Scots blood scandal campaigner says PM’s apology means 'nothing' until compensation paid out

Bruce Norval was infected when he was just three years old
Bruce Norval was infected when he was just three years old -Credit:Peter Jolly

The Scots campaigner who led the fight for justice in the UK’s biggest health scandal says Rishi Sunak’s apology means “nothing” until £10billion compensation is paid out to victims.

Bruce Norval, 59, was one of 30,000 victims who were given contaminated blood or blood products by the NHS between 1970 and 1991. He was infected when he was just three years old and has campaigned for decades to expose the truth.

He argued the risks were known about the possibility of hepatitis C and HIV being transmitted through blood products and there was a massive cover-up.

Rishi Sunak making a statement following the publication of the Infected Blood Inquiry final report
Rishi Sunak making a statement following the publication of the Infected Blood Inquiry final report -Credit:JESSICA TAYLOR/UK PARLIAMENT/AFP via Getty Images

Yesterday, he was vindicated as Sir Brian Langstaff published his report into the UK’s Infected Blood scandal, saying it could have been avoided had warnings been heeded and patient safety put first. He also criticised a “subtle, pervasive and chilling” cover-up.

Bruce, who lives in the Black Isle, welcomed the report, calling it “a pilgrimage to the truth”. He went to the House of Commons to hear Sunak apologise last night but said: “Apologies mean nothing without alleviating the horror and the hardship in daily life.

“We need to change people’s lives. We need to get them into houses that are suitable for their disability, we need to get people in a position where they can live the best lives they have left.”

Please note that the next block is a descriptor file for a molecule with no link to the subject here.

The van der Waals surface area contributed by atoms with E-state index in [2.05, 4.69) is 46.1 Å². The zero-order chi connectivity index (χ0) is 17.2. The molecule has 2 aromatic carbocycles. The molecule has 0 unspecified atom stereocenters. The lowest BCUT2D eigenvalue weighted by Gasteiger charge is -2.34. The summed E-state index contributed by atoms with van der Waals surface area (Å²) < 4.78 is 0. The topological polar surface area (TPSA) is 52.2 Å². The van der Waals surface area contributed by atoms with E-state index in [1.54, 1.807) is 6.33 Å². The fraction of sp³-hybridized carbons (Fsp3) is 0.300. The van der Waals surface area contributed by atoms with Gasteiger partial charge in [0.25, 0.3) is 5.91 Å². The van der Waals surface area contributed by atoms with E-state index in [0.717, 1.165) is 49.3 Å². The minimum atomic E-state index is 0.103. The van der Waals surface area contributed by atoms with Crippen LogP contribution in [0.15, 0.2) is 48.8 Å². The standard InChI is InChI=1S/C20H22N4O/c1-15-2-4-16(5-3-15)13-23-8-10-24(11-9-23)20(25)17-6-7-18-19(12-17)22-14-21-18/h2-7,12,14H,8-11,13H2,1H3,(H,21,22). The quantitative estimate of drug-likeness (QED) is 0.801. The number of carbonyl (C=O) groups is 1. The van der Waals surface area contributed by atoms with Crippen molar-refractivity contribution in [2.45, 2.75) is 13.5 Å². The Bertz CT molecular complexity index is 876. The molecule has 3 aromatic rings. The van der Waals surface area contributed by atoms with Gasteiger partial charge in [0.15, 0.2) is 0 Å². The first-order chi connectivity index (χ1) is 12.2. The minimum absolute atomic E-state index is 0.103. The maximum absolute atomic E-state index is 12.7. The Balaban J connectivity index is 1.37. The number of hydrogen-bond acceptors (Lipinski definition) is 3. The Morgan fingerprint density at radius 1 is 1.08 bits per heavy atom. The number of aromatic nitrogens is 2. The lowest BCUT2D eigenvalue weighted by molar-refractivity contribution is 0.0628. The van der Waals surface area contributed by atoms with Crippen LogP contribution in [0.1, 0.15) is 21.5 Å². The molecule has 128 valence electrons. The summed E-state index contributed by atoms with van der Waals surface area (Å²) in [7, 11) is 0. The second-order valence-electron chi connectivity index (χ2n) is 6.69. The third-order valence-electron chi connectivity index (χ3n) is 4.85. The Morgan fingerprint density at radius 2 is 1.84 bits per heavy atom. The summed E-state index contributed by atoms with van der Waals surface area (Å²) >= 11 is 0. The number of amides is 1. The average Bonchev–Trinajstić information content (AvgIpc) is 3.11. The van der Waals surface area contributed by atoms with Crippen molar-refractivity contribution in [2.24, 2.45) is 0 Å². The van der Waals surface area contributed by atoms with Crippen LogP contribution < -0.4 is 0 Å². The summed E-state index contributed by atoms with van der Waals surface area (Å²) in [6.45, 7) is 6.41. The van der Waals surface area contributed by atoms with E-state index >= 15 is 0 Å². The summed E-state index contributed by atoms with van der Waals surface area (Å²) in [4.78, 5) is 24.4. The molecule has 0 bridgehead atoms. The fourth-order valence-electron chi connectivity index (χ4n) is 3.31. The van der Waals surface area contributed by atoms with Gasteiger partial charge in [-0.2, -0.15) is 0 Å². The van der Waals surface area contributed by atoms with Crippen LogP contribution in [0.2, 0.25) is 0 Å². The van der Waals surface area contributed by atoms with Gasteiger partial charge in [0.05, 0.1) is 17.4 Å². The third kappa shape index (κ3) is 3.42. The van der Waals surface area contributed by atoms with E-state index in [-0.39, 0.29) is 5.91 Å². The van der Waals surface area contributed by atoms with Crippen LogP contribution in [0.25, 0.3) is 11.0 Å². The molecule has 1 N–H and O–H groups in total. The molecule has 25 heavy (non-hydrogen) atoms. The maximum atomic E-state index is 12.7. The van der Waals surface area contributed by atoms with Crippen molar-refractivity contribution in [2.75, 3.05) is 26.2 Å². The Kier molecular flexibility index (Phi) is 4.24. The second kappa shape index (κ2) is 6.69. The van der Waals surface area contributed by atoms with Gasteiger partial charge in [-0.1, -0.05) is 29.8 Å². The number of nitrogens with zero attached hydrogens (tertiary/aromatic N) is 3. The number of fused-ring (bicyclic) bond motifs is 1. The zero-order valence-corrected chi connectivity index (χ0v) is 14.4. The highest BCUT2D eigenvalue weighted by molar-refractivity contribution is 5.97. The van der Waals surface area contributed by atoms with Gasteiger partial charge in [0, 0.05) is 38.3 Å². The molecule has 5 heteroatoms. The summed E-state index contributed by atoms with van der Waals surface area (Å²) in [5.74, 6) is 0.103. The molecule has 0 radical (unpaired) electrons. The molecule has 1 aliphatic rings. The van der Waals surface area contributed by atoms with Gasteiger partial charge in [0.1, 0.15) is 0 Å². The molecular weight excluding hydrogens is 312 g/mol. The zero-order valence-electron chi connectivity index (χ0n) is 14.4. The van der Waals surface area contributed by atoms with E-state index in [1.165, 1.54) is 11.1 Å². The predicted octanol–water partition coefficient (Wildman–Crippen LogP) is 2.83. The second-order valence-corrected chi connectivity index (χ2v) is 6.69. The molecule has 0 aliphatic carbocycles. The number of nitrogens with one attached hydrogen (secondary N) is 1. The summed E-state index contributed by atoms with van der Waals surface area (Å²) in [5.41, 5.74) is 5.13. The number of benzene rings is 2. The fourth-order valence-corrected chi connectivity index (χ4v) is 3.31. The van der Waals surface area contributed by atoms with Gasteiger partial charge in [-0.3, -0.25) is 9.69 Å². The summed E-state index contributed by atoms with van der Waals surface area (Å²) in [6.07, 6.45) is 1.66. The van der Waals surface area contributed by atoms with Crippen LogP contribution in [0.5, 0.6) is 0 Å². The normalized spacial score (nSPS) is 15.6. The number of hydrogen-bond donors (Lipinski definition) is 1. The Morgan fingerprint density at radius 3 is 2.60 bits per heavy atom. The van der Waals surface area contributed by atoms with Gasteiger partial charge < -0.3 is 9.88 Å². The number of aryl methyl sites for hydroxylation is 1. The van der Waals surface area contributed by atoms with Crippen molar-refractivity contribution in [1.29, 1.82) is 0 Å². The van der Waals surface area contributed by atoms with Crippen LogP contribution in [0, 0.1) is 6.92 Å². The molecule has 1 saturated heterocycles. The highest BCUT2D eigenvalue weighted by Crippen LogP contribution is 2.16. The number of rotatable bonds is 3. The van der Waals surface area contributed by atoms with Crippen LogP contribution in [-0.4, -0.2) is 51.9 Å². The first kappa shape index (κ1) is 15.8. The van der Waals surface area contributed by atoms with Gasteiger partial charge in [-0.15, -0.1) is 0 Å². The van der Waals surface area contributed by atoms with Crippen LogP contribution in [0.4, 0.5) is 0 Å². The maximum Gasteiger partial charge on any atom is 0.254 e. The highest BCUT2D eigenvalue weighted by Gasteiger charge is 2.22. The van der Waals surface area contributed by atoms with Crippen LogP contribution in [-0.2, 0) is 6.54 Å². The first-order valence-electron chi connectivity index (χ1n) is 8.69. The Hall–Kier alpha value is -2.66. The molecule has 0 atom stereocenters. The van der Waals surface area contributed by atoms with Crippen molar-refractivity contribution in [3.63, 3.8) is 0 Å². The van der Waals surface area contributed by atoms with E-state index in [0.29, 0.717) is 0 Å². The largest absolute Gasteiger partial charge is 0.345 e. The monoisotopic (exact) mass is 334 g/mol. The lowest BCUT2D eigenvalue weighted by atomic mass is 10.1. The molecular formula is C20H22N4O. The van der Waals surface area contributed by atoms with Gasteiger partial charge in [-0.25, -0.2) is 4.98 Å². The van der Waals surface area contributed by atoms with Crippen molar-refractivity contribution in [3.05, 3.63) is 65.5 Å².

Inquiry report author Sir Brian Langstaff is greeted by campaigners at Westminster yesterday
Inquiry report author Sir Brian Langstaff is greeted by campaigners at Westminster yesterday -Credit:Jeff Moore/PA Wire

The Government has accepted the case for compensation, with details expected today. Most estimates put the final bill in the region of £10billion. Bruce said the figure was a conservative estimate and warned: “The announcement on compensation better not be without substance.”

The dad of two has been the driving force behind the inquiry. After the bitter disappointment of the Scottish Penrose Inquiry nine years ago, he was determined to fight on.

The Penrose Inquiry was a manifesto promise by the SNP government but victims claim it failed to uncover the full truth. Bruce said Langstaff’s report was a different story. He said: “An awful lot of the remit for the inquiry was Scottish-influenced and I am quite proud of that.

“Today was a pilgrimage to the truth, a sombre journey to complete a long, long battle. Our focus should be on how much time has been stolen from the living and how many lives have been stolen. The work the campaigners in Scotland have done is hugely reflected in the report, but there is no joy in this because it is so overdue.”